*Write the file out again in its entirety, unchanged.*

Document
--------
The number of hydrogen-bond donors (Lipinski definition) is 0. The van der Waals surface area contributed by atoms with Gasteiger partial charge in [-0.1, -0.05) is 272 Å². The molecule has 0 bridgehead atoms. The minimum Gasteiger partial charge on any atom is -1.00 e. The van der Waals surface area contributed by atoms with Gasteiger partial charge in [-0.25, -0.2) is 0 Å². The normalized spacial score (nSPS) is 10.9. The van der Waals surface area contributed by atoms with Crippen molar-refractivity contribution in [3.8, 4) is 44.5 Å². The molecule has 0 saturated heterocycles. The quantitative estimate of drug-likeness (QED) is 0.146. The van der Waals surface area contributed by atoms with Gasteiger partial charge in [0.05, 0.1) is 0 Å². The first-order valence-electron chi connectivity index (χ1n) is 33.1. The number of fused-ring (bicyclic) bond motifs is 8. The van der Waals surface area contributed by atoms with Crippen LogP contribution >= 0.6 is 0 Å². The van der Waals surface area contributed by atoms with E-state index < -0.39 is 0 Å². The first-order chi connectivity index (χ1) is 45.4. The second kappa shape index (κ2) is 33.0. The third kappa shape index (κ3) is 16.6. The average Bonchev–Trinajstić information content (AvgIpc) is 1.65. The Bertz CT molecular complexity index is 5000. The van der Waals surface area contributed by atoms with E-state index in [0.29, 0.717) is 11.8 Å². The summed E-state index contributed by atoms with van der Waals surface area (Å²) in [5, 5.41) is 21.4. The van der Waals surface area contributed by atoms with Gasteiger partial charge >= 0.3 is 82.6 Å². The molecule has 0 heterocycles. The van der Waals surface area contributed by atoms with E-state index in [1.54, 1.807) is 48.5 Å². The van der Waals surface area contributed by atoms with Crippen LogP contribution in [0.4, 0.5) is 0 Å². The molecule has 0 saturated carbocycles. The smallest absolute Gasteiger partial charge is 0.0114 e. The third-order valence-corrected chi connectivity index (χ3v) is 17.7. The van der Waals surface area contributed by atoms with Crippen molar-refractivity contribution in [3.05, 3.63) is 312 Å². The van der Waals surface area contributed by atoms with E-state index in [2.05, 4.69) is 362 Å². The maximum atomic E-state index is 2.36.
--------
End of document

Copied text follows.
The number of hydrogen-bond donors (Lipinski definition) is 0. The van der Waals surface area contributed by atoms with Gasteiger partial charge in [-0.1, -0.05) is 272 Å². The molecule has 0 bridgehead atoms. The minimum Gasteiger partial charge on any atom is -1.00 e. The van der Waals surface area contributed by atoms with Gasteiger partial charge in [-0.25, -0.2) is 0 Å². The normalized spacial score (nSPS) is 10.9. The van der Waals surface area contributed by atoms with Crippen molar-refractivity contribution in [3.8, 4) is 44.5 Å². The molecule has 0 saturated heterocycles. The quantitative estimate of drug-likeness (QED) is 0.146. The van der Waals surface area contributed by atoms with Gasteiger partial charge in [0.05, 0.1) is 0 Å². The first-order valence-electron chi connectivity index (χ1n) is 33.1. The number of fused-ring (bicyclic) bond motifs is 8. The van der Waals surface area contributed by atoms with Crippen LogP contribution >= 0.6 is 0 Å². The van der Waals surface area contributed by atoms with E-state index < -0.39 is 0 Å². The first-order chi connectivity index (χ1) is 45.4. The second kappa shape index (κ2) is 33.0. The third kappa shape index (κ3) is 16.6. The average Bonchev–Trinajstić information content (AvgIpc) is 1.65. The Bertz CT molecular complexity index is 5000. The van der Waals surface area contributed by atoms with E-state index in [0.29, 0.717) is 11.8 Å². The summed E-state index contributed by atoms with van der Waals surface area (Å²) in [5, 5.41) is 21.4. The van der Waals surface area contributed by atoms with Gasteiger partial charge >= 0.3 is 82.6 Å². The molecule has 0 heterocycles. The van der Waals surface area contributed by atoms with E-state index in [1.54, 1.807) is 48.5 Å². The van der Waals surface area contributed by atoms with Crippen LogP contribution in [0.4, 0.5) is 0 Å². The molecule has 0 saturated carbocycles. The smallest absolute Gasteiger partial charge is 0.0114 e. The third-order valence-corrected chi connectivity index (χ3v) is 17.7. The van der Waals surface area contributed by atoms with Crippen molar-refractivity contribution in [3.05, 3.63) is 312 Å². The van der Waals surface area contributed by atoms with E-state index in [2.05, 4.69) is 362 Å². The maximum atomic E-state index is 2.36.